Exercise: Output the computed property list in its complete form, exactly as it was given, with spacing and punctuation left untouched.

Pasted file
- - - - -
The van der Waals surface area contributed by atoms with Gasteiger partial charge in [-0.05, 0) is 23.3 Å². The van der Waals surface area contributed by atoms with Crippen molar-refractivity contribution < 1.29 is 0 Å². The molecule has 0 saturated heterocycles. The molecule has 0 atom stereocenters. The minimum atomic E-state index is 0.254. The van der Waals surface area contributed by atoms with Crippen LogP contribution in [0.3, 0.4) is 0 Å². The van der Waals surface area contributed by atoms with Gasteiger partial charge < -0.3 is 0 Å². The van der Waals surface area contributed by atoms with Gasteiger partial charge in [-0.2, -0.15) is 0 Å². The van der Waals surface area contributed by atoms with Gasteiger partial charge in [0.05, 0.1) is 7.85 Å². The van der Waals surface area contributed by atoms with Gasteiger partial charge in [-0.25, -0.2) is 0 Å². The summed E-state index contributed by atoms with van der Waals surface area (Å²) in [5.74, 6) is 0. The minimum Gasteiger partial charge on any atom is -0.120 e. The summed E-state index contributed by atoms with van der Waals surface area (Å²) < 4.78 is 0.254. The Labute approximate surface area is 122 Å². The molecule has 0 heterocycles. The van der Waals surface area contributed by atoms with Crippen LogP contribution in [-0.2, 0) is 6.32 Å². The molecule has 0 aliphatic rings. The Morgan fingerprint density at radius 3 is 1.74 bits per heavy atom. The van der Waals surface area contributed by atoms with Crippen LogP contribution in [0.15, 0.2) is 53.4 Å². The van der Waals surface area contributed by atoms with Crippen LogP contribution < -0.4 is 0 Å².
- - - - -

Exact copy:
The van der Waals surface area contributed by atoms with Gasteiger partial charge in [-0.05, 0) is 23.3 Å². The van der Waals surface area contributed by atoms with Crippen molar-refractivity contribution < 1.29 is 0 Å². The molecule has 0 saturated heterocycles. The molecule has 0 atom stereocenters. The minimum atomic E-state index is 0.254. The van der Waals surface area contributed by atoms with Crippen LogP contribution in [0.3, 0.4) is 0 Å². The van der Waals surface area contributed by atoms with Gasteiger partial charge < -0.3 is 0 Å². The van der Waals surface area contributed by atoms with Gasteiger partial charge in [-0.2, -0.15) is 0 Å². The van der Waals surface area contributed by atoms with Gasteiger partial charge in [0.05, 0.1) is 7.85 Å². The van der Waals surface area contributed by atoms with Gasteiger partial charge in [-0.25, -0.2) is 0 Å². The summed E-state index contributed by atoms with van der Waals surface area (Å²) in [5.74, 6) is 0. The minimum Gasteiger partial charge on any atom is -0.120 e. The summed E-state index contributed by atoms with van der Waals surface area (Å²) < 4.78 is 0.254. The Labute approximate surface area is 122 Å². The molecule has 0 heterocycles. The van der Waals surface area contributed by atoms with Crippen LogP contribution in [-0.2, 0) is 6.32 Å². The molecule has 0 aliphatic rings. The Morgan fingerprint density at radius 3 is 1.74 bits per heavy atom. The van der Waals surface area contributed by atoms with Crippen LogP contribution in [0.15, 0.2) is 53.4 Å². The van der Waals surface area contributed by atoms with Crippen LogP contribution < -0.4 is 0 Å².